Curing Alzheimer’s Disease

Brain MRI

My paternal grandmother gradually lost her memory up to the point she was basically as functional as a newborn baby. According to the National Institute on Aging, about 5% of men and women between the age of 65 and 74 have Alzheimer’s disease, and about half of those 85 and older may have the disease.

In his book Ending Aging, biogerontologist Aubrey de Grey explains that Alzheimer’s is a disease related to aging, caused by damage that accumulates with time and, at a certain age, reaches a threshold that turns it into a pathology. The cause is most likely the accretion of beta-amyloids in the brain, a type of mis-folded protein.

The implications are that we’ll all get Alzheimer’s if something else doesn’t kill us first, and as our life expectancy rises, the risk goes up.

So this disease is one of the challenges standing in the way of curing aging (and reducing human suffering in general), and defeating it is something that we could all benefit from. This is why I encourage you to donate to the Methuselah Foundation and join a distributed computing project that works on computational protein design like Rosetta@Home (join my team here), or protein folding (and mis-folding) like Folding@Home.

But don’t despair! There’s some good news:

Arun Ghosh, at right, and Xiaoming Xu
Arun Ghosh, at right, and Xiaoming Xu. Credit: Purdue University.

A molecule designed by a Purdue University researcher to stop the debilitating symptoms of Alzheimer’s disease has been shown in its first phase of clinical trials to be safe and to reduce biomarkers for the disease.

CoMentis, the pharmaceutical company developing the drug, announced on Jan. 7 completion of its Phase 1 study of a treatment based on the molecule. Results from the study indicate that the treatment is safe and well tolerated. […]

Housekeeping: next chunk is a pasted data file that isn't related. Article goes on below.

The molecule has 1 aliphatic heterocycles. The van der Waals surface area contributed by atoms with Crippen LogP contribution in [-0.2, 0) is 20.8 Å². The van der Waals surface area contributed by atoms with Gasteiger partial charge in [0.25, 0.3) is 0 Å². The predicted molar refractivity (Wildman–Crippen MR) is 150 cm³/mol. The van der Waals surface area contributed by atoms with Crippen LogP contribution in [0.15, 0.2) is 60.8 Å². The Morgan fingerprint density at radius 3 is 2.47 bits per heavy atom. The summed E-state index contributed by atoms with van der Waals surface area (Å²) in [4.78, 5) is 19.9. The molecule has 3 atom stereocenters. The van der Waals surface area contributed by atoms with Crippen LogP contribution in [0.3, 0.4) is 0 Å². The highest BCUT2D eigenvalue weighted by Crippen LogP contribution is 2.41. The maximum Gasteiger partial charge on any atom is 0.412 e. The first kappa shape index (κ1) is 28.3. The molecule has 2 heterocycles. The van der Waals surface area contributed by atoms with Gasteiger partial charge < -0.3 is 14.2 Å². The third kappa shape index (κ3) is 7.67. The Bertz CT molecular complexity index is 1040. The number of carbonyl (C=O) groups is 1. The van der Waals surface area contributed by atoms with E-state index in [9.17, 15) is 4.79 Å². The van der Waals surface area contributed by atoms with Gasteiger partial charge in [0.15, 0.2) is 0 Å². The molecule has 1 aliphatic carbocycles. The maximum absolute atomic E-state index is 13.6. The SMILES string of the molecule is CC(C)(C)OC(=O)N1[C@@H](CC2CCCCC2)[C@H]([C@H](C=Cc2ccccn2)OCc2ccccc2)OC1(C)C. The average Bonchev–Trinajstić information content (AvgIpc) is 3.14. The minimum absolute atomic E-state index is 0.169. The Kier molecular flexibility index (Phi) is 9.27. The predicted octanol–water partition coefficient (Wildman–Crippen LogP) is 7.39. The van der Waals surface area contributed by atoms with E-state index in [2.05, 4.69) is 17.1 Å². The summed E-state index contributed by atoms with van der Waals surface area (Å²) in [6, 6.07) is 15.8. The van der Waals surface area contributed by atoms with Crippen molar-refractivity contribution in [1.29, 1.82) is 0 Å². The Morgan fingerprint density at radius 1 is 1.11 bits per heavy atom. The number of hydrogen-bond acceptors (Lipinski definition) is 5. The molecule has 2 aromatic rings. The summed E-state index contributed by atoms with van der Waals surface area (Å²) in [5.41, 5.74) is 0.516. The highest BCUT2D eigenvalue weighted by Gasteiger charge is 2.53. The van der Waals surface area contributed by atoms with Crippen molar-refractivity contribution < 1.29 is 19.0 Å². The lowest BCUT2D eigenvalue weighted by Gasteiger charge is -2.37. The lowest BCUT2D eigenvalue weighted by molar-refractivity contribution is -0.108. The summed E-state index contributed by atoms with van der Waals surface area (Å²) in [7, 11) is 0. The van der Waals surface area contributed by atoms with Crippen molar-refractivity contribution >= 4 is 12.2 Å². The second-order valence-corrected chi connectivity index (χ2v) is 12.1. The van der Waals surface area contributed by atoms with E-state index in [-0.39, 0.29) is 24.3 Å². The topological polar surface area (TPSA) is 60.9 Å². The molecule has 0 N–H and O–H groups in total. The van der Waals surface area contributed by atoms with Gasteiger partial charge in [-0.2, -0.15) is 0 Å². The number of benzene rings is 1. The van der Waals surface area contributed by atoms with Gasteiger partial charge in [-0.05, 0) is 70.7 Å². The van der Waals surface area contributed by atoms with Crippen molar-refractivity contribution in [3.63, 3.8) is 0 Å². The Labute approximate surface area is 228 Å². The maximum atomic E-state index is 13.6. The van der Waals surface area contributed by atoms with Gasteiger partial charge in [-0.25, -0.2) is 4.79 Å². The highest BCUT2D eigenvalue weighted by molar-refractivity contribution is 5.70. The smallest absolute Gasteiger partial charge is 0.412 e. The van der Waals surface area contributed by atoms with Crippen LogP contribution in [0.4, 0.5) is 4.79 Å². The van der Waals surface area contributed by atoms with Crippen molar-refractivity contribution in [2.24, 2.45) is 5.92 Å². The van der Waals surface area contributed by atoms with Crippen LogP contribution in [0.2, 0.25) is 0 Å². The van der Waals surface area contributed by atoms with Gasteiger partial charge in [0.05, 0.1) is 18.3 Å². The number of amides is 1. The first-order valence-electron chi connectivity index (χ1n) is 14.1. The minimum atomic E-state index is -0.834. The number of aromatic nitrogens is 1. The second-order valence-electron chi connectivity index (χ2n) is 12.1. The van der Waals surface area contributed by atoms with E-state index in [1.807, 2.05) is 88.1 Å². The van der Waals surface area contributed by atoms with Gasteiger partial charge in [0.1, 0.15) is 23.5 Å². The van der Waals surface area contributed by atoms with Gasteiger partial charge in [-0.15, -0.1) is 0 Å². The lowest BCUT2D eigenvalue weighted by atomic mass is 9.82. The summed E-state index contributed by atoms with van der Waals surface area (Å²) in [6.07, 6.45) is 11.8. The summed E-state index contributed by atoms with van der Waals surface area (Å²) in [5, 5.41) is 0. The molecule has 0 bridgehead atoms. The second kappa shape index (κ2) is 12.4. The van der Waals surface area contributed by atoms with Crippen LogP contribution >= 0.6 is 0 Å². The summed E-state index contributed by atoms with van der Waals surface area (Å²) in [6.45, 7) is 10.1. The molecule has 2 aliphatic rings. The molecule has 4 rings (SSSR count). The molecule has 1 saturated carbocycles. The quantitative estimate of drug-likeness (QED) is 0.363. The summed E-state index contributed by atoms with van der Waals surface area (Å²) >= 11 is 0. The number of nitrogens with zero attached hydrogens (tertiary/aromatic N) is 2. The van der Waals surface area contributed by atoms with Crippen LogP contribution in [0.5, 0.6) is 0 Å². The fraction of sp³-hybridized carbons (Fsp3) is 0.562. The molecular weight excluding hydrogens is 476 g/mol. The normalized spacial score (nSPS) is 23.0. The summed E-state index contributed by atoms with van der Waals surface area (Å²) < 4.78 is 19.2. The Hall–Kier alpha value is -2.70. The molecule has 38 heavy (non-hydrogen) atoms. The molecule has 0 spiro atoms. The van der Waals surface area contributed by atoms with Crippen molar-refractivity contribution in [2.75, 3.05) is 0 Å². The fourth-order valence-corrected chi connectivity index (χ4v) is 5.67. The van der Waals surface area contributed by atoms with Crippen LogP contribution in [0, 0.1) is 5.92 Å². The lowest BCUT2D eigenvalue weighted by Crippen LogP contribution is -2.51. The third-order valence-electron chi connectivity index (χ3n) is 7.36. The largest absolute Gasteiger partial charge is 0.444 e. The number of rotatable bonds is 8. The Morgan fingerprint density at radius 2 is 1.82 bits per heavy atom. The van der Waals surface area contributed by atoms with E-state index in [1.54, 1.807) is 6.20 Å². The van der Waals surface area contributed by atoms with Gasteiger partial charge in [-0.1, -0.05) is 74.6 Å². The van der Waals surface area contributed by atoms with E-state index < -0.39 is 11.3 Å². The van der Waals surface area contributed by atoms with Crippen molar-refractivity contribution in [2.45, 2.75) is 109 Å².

The molecule, called a beta-secretase inhibitor, prevents the first step in a chain of events that leads to amyloid plaque formation in the brain. This plaque formation creates fibrous clumps of toxic proteins that are believed to cause the devastating symptoms of Alzheimer’s.

The study of 48 healthy volunteers showed dose-related reduction in plasma amyloid beta, a protein believed to be a key biomarker of Alzheimer’s. Results showed a single dose of the drug produced a greater than 60 percent reduction of the biomarker. Subjects received one of six different doses or a placebo, and the study measured levels of the therapeutic drug and levels of the biomarker in the bloodstream.

CoMentis plans to begin a phase II clinical study of the drug, oral CTS-21166, in Alzheimer’s patients in 2008.

It’s too early to tell if this specific drug will work, but the goal certainly is to clean up the damage in the brain before it leads to Alzheimer’s. A cure for people who already have the disease would be fantastic, but the real goal is to avoid getting it in the first place.


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